Author's Opinion

The views in this column are those of the author and do not necessarily reflect the views of iTWire.

Have your say and comment below.

Thursday, 12 October 2017 11:58

Kaspersky founder needs to answer specific accusations

By

For a good part of this year, Kaspersky Lab has become the meat in the sandwich as US politicians have ramped up attacks on Russia, following on from the anti-Moscow sentiment which has gathered steam after last year's presidential elections.

The company, well-known for its anti-virus software, has faced accusation after accusation of allowing itself to be used as a spying conduit by the Russian Government.

And in recent days, the big three newspapers in the US — The New York Times, The Wall Street Journal and the Washington Post — have hit the company with a series of stories that have made claim after claim, all without naming a single source.

Kaspersky Lab is yet to address the specific claims made by the three papers and other sites. For example, a story in the WSJ on Wednesday, which claims that the A-V software was modified modified into a tool for espionage and used to search for terms like "top secret", leads to the conclusion that Kaspersky shared its source code with the Russian Government.

A second claim, in the NYT, surfaced on Tuesday, claiming that Israeli Government hackers had found NSA malware samples in Kaspersky's servers; the Israelis infiltrated Kaspersky's network in 2014.

A third claim was that Kaspersky was given a list of specific questions by the NYT before the story cited above was published but did not respond.

With all the bad publicity and the Russian bogey being exploited to the extent possible — Kaspersky's software has already been banned from use in US government agencies and two big retailers, Office Depot and Best Buy, have taken the software off their shelves — the Russian A-V company may already be toast in the American market.

In 2016, Kaspersky Lab earned about US$633 million in sales, 60% of that coming from the US and Western Europe. But that could drop drastically given that the US can easily influence its allies in Europe to drop the company's products as well. Western Europe is not known for being too independent when it comes to matters like this.

In the face of this, it is vital that Kaspersky, whose A-V software is rated by many infosec professionals as the best in a bloated market, tackle the matter as a geek would – by addressing things directly and address the accusations.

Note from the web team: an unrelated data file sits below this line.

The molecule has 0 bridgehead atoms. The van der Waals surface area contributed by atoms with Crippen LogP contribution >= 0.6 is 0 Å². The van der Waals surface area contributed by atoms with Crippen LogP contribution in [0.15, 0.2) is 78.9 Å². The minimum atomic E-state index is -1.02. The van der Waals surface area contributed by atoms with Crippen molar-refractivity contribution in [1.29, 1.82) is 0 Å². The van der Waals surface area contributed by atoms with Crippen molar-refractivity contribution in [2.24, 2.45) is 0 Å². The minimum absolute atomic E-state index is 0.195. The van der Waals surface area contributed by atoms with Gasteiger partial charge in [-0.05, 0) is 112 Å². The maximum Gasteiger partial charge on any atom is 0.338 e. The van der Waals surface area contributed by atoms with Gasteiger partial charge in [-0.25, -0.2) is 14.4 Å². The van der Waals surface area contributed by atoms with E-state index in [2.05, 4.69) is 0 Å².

The company is capable of providing clear and concise reports of its various malware finds and other security-related matters. That same approach should be taken and the public should hear the other side of the story, preferably from the flamboyant head of the company, Eugene Kaspersky.

If Eugene sits back and just issues general rebuttals, it will do the company no good. And the matter will not go away; once the mainstream media in the US smell blood, they will not hesitate to put the boot in and attempt to complete the killing.

Eugene needs to go on the front foot and face his accusers. And soon.

CHIEF DATA & ANALYTICS OFFICER BRISBANE 2020

26-27 February 2020 | Hilton Brisbane

Connecting the region’s leading data analytics professionals to drive and inspire your future strategy

Leading the data analytics division has never been easy, but now the challenge is on to remain ahead of the competition and reap the massive rewards as a strategic executive.

Do you want to leverage data governance as an enabler?Are you working at driving AI/ML implementation?

Want to stay abreast of data privacy and AI ethics requirements? Are you working hard to push predictive analytics to the limits?

With so much to keep on top of in such a rapidly changing technology space, collaboration is key to success. You don't need to struggle alone, network and share your struggles as well as your tips for success at CDAO Brisbane.

Discover how your peers have tackled the very same issues you face daily. Network with over 140 of your peers and hear from the leading professionals in your industry. Leverage this community of data and analytics enthusiasts to advance your strategy to the next level.

Download the Agenda to find out more

DOWNLOAD NOW!

Sam Varghese

website statistics

Sam Varghese has been writing for iTWire since 2006, a year after the site came into existence. For nearly a decade thereafter, he wrote mostly about free and open source software, based on his own use of this genre of software. Since May 2016, he has been writing across many areas of technology. He has been a journalist for nearly 40 years in India (Indian Express and Deccan Herald), the UAE (Khaleej Times) and Australia (Daily Commercial News (now defunct) and The Age). His personal blog is titled Irregular Expression.

VENDOR NEWS & EVENTS

REVIEWS

Recent Comments